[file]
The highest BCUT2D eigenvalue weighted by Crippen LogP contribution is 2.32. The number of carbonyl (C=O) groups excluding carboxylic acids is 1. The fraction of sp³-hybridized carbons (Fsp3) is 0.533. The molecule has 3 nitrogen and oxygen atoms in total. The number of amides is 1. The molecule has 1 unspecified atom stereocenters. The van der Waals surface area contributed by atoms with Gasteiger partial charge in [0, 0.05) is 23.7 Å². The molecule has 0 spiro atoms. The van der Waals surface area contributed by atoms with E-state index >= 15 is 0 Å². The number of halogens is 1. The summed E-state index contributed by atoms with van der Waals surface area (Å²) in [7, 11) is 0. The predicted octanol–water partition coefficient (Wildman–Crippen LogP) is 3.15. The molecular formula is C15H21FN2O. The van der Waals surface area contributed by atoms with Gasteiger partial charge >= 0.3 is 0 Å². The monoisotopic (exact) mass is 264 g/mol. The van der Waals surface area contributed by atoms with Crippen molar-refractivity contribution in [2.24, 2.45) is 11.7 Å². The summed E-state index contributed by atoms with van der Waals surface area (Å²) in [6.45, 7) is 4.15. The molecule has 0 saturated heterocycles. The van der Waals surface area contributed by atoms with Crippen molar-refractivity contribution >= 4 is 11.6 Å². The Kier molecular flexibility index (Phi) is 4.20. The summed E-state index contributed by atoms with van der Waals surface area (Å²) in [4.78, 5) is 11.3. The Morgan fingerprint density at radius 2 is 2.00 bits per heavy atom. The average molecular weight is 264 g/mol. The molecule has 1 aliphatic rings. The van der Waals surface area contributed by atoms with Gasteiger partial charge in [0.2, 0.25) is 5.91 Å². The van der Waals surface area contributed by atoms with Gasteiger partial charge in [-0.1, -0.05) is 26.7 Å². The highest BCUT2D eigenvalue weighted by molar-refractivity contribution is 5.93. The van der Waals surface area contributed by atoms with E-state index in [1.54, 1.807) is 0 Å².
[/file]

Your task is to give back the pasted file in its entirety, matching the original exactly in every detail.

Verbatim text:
The highest BCUT2D eigenvalue weighted by Crippen LogP contribution is 2.32. The number of carbonyl (C=O) groups excluding carboxylic acids is 1. The fraction of sp³-hybridized carbons (Fsp3) is 0.533. The molecule has 3 nitrogen and oxygen atoms in total. The number of amides is 1. The molecule has 1 unspecified atom stereocenters. The van der Waals surface area contributed by atoms with Gasteiger partial charge in [0, 0.05) is 23.7 Å². The molecule has 0 spiro atoms. The van der Waals surface area contributed by atoms with E-state index >= 15 is 0 Å². The number of halogens is 1. The summed E-state index contributed by atoms with van der Waals surface area (Å²) in [7, 11) is 0. The predicted octanol–water partition coefficient (Wildman–Crippen LogP) is 3.15. The molecular formula is C15H21FN2O. The van der Waals surface area contributed by atoms with Gasteiger partial charge >= 0.3 is 0 Å². The monoisotopic (exact) mass is 264 g/mol. The van der Waals surface area contributed by atoms with Crippen molar-refractivity contribution in [2.24, 2.45) is 11.7 Å². The summed E-state index contributed by atoms with van der Waals surface area (Å²) in [6.45, 7) is 4.15. The molecule has 0 saturated heterocycles. The van der Waals surface area contributed by atoms with Crippen molar-refractivity contribution >= 4 is 11.6 Å². The Kier molecular flexibility index (Phi) is 4.20. The summed E-state index contributed by atoms with van der Waals surface area (Å²) in [4.78, 5) is 11.3. The Morgan fingerprint density at radius 2 is 2.00 bits per heavy atom. The average molecular weight is 264 g/mol. The molecule has 1 aliphatic rings. The van der Waals surface area contributed by atoms with Gasteiger partial charge in [0.2, 0.25) is 5.91 Å². The van der Waals surface area contributed by atoms with Gasteiger partial charge in [-0.1, -0.05) is 26.7 Å². The highest BCUT2D eigenvalue weighted by molar-refractivity contribution is 5.93. The van der Waals surface area contributed by atoms with E-state index in [1.54, 1.807) is 0 Å².